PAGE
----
A house-sized asteroid will zoom past the Earth in October

Cesar Mills
August 11, 2017

The 44,000km distance between us on Earth and the asteroid is an eighth of the distance between our planet and the Moon.

The space agency NASA says the asteroid, called 2012 TC4, "will come no closer than 4,200 miles (6,800 kilometers) from the surface of the Earth" and there's no chance of a direct hit on October 12. Scientists say the friendly neighbor will be flying by just far enough to miss geostationary satellites.

Luckily, it looks that humanity will live to fight another day because the asteroid will not whack into our planet.

"It's damn close", said Rolf Densing, who heads up the European Space Operations Centre in Darmstadt, Germany.

Dubbed 2012 TC4, the asteroid first passed the Earth in 2012, when it was nearly twice as far away as it will be this year before disappearing off on its galactic path.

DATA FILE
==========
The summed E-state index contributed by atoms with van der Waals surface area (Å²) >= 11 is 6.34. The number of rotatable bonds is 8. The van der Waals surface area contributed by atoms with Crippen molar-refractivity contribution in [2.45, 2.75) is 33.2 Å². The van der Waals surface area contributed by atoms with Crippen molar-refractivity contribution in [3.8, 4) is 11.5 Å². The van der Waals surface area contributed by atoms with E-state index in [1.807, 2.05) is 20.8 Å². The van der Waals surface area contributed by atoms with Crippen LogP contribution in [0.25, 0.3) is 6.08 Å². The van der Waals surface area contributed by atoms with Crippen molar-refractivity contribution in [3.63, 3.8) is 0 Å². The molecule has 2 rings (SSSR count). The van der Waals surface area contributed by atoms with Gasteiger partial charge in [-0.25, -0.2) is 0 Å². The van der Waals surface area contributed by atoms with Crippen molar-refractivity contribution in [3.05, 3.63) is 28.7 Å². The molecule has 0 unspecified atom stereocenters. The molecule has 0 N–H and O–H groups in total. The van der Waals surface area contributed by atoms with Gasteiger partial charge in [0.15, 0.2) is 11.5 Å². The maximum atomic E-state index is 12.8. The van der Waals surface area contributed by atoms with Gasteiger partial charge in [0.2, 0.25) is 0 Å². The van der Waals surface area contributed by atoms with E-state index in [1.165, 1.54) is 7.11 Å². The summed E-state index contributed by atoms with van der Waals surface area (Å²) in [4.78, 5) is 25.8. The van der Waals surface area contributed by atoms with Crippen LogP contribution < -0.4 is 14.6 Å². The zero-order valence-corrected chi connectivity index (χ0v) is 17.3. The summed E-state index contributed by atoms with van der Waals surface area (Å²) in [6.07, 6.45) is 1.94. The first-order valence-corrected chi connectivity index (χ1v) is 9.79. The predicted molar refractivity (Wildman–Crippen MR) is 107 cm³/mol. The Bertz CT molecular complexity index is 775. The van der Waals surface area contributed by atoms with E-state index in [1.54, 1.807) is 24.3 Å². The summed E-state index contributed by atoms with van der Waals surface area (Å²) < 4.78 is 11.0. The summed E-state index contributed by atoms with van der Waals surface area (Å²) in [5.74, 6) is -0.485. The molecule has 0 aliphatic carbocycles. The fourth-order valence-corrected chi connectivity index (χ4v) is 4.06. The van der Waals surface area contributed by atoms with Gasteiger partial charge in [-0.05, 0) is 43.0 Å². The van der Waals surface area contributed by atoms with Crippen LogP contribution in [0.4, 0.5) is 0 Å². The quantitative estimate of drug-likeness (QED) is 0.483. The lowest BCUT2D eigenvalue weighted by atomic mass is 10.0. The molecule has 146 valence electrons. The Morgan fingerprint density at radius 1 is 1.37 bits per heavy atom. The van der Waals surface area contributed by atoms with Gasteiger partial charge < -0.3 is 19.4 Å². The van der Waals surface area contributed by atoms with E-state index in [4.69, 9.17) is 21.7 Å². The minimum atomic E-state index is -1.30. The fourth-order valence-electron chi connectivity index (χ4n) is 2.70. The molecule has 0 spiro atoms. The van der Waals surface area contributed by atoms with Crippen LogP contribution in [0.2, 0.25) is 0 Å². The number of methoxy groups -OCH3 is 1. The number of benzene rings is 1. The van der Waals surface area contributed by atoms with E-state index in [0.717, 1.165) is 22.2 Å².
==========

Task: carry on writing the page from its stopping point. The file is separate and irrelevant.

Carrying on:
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"This is the flawless target for such an exercise because while we know the orbit of 2012 TC4 well enough to be absolutely certain it will not impact Earth, we haven't established its exact path just yet", said Paul Chodas, manager of the Center for Near-Earth Object Studies (CNEOS) at the Jet Propulsion Laboratory in Pasadena, California. However, with the help of Chile's Very Large Telescope, they've managed to track down and calculate the rock's really not-great-enough-for-comfort distance.

"The farthest satellites are 36,000 kilometers out, so this is indeed a close miss", he told AFP, adding it was nothing to lose sleep over. The 2012 TC4 Observing Campaign is part of a larger global initiative led by NASA.

A 40-metre space rock that was slightly bigger than TC4 caused the largest Earth impact in recent history when it exploded over Tunguska, Siberia, in 1908.

An asteroid measuring between 49 and 98 feet wide will pass within a few thousand miles of Earth on October 12, according to NASA scientists.

If an object the size of TC4 were to enter Earth's atmosphere, "it would have a similar effect to the Chelyabinsk event", ESA said.

Other reports by GizPress

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